But those examples are few and far between. For most people, they don't need that added amplification of a given sector or a given region. They're better off just sticking with their more broadly diversified mutual funds, and they can get rid of those sector- and region-specific funds.

Stipp: And not only that, but the broader funds might actually be cheaper than some of the sector funds that you are holding, as far as expense ratios?

Benz: That's exactly right. Oftentimes, sort of perversely, because the more focused funds are arguably focusing on a single area and it should be easier to do research there and so forth, but oftentimes they are more expensive. So you might be bringing your overall cost down as well.

Stipp: Christine, what if I have employer stock in my portfolio? What should I think about that? How much should I hold? Are any guidelines there?

Benz: I think you need to be very careful about employer stock, and the key reason is, if you're working you have a lot of your livelihood staked with that company. You don't need to have your retirement portfolio staked with it as well.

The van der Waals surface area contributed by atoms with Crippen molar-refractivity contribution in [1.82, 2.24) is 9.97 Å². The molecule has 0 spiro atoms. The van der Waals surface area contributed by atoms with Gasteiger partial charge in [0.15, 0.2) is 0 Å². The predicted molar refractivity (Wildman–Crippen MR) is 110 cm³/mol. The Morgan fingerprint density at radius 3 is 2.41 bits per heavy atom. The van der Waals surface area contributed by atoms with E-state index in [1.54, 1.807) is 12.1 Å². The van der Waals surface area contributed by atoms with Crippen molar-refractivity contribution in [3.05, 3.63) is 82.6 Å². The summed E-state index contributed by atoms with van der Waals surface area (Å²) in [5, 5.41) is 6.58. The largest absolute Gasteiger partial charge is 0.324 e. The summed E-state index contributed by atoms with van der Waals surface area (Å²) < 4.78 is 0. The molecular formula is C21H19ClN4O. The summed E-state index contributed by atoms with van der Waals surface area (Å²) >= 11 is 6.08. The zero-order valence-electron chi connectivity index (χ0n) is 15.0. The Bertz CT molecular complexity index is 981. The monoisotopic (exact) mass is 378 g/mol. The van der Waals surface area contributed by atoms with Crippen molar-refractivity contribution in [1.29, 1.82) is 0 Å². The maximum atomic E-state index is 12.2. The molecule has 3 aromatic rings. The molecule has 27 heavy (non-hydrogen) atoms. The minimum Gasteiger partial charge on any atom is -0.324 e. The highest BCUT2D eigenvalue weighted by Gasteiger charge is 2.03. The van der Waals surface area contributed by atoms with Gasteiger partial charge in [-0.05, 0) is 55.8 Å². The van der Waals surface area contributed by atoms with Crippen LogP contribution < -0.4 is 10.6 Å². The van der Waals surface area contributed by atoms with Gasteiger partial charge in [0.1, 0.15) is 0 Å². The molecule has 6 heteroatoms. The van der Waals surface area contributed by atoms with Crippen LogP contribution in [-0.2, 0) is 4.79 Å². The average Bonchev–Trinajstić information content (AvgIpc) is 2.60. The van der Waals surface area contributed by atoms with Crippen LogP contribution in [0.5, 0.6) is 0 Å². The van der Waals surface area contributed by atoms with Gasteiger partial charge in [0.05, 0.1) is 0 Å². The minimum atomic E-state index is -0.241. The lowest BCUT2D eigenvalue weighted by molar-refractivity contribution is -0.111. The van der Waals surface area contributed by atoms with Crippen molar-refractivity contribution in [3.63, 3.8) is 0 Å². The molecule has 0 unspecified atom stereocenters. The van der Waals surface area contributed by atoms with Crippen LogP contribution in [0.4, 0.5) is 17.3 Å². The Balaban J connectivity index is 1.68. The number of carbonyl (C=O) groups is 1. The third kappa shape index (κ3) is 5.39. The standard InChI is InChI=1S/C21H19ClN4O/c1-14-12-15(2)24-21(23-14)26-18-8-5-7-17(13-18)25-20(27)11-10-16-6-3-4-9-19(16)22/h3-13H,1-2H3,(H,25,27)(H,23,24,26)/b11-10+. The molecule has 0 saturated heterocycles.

I recently had a conversation with our colleague, David Blanchett, about this topic. He has run some research on optimal levels of company stock. And when I asked him about it, he said, most people should have 0%, he thinks, to optimize their portfolios. But he said if you've got to have the company stock, if you're a big believer in your company stock, at the high end, think about 10%.

So, if you're well over that level, I would consider cutting back there as well.

Stipp: Christine, some great tips for spring cleaning in your portfolio. Hopefully, it will herald some spring weather for us coming up. Thanks for joining me today.

Benz: Thank you, Jason.

Stipp: For Morningstar, I'm Jason Stipp. Thanks for watching.